The Gregorian calendar reform of 1582, which provided the basis for the civil and Western ecclesiastical calendars still in use today, has often been seen as a triumph of early modern scientific culture or an expression of papal ambition in the wake of the Counter-Reformation. Much less attention has been paid to reform's intellectual roots in the European Middle Ages, when the reckoning of time by means of calendrical cycles was a topic of central importance to
learned culture, as impressively documented by the survival of relevant texts and tables in thousands of manuscripts copied before 1500. For centuries prior to the Gregorian reform, astronomers, mathematicians, theologians, and even Church councils had been debating the necessity of improving or emending
the existing ecclesiastical calendar, which throughout the Middle Ages kept losing touch with the astronomical phenomena at an alarming pace. Scandalous Error is the first comprehensive study of the medieval literature devoted to the calendar problem and its cultural and scientific contexts. It examines how the importance of ordering liturgical time by means of a calendar that comprised both solar and lunar components posed a technical-astronomical problem to medieval society and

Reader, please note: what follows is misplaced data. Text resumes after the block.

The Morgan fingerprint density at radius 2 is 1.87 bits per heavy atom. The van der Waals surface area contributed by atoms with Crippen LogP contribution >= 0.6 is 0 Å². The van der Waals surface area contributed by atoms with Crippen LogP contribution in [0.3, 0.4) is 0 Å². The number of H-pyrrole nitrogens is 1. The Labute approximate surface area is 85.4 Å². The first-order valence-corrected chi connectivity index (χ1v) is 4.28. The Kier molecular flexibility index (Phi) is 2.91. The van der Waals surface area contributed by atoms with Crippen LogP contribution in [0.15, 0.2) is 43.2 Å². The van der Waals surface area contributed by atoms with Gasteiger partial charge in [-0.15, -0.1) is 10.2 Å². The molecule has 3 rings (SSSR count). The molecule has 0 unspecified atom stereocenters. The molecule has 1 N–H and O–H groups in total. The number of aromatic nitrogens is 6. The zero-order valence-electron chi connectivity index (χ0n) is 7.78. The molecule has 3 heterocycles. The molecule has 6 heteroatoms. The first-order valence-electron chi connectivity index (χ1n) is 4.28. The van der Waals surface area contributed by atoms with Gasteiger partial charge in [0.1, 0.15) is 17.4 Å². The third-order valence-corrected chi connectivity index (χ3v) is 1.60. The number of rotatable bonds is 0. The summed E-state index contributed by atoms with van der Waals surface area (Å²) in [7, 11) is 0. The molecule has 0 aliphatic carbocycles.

details the often sophisticated ways in which computists and churchmen reacted to this challenge. By drawing attention to the numerous connecting paths that existed between calendars and mathematical astronomy between the Fall of Rome and the end of the fifteenth century, the volume offers substantial new insights
on the place of exact science in medieval culture.
C. Philipp E. Nothaft studied modern history, ancient history, and philosophy at the University of Munich, leaving with a PhD in modern history in 2011. He has since held positions at the Hebrew University, Jerusalem, at University College London, and at the Warburg Institute (University of London). He is currently a post-doctoral research fellow at All Souls College, Oxford. His past publications include three books and about forty articles, most of them revolving around the history of calendars, chronology, and astronomy in medieval and early modern Europe.